According to Krippendorff, theatre from Aeschylus to Shakespeare has had a crucial role in shaping Western man. Putting all the characters in a conflict on stage, with their different points of view, their second thoughts and their possible choices of action, encourages the audience to reflect on the significance of the passions, and on the futility of violence which can never achieve its aim.
Sadly, the only protagonists and spectators on the world stage today are us Westerners. Through our television and newspapers we hear only our own reasons and experience, only our own sorrow. The world of others is never represented.
The kamikaze might not interest you, Oriana, but I'm very interested in them. I spent days in Sri Lanka with some young Tamil Tigers who had made vows to suicide. I'm interested in the young Palestinian Hamas who blow themselves up in Israeli pizzerias. Perhaps even you would have felt a moment's compassion if you'd visited the centre where the first kamikaze were trained at Chiran on the island of Kyushu in Japan, and read the tragic, poetic words they wrote in secret before setting out, reluctantly, to die for flag and Emperor.
The kamikaze interest me because I'd like to understand what makes them so willing to commit an act as unnatural as suicide, and perhaps even find out what could stop them from doing so. Those of us who are fortunate enough to have children without having to write posthumous letters to them are deeply concerned today at the thought of seeing them burn in the fire of this new, rampant kind of violence, of which the massacre of the Twin Towers may be no more than one episode. It is not a question of justifying or condoning but of understanding, because I'm convinced that the problem of terrorism will not be resolved by killing terrorists, but by eliminating the causes that make people become such.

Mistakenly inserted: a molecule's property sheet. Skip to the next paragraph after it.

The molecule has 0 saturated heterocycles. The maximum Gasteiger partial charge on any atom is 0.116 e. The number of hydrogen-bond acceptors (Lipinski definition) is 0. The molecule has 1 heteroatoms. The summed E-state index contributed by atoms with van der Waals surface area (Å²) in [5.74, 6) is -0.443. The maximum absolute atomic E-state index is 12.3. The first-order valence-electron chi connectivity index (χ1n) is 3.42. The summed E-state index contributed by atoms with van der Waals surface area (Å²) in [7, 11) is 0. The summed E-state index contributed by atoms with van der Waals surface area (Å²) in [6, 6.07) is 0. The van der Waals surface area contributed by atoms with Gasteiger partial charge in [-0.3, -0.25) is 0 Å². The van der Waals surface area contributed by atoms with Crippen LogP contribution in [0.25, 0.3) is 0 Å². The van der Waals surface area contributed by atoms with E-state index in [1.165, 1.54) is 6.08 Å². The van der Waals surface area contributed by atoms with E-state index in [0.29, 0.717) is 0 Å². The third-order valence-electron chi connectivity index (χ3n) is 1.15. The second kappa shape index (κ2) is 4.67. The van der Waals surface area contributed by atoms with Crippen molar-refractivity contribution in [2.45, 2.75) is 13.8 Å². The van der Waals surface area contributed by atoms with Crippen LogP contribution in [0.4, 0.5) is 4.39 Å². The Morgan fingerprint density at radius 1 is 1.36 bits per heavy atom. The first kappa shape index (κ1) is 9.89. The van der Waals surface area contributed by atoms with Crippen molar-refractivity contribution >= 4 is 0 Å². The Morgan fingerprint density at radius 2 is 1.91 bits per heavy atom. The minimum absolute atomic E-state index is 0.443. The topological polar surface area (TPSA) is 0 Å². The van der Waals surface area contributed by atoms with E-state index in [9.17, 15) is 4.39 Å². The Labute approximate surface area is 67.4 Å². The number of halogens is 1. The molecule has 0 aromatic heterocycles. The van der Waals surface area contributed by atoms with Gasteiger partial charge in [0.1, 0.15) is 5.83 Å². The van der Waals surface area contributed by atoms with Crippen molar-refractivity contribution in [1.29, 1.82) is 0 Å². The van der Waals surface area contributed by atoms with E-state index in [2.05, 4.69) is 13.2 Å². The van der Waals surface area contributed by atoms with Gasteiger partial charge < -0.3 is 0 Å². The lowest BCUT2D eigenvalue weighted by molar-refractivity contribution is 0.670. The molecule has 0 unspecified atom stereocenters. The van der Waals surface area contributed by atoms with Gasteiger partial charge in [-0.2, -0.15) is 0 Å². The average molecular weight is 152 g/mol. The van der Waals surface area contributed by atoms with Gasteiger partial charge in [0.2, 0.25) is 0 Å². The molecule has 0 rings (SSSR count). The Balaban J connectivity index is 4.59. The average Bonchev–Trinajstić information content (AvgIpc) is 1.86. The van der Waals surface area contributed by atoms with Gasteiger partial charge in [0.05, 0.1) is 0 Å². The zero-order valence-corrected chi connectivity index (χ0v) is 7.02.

Nothing in human history is simple to explain, and there's rarely a direct, precise correlation between one event and another. Even in our own lives, every event is the product of thousands of causes, which work together with that event to produce thousands of other effects, which in turn cause thousands more. The attack on the Twin Towers was one such event, the consequence of countless previous complex events. It's certainly not the act of "a war of religion" perpetrated by Muslim extremists to conquer our souls, a crusade in reverse as you call it, Oriana. Nor is it "an attack on freedom and western democracy", as the simplistic formula used by politicians would have it.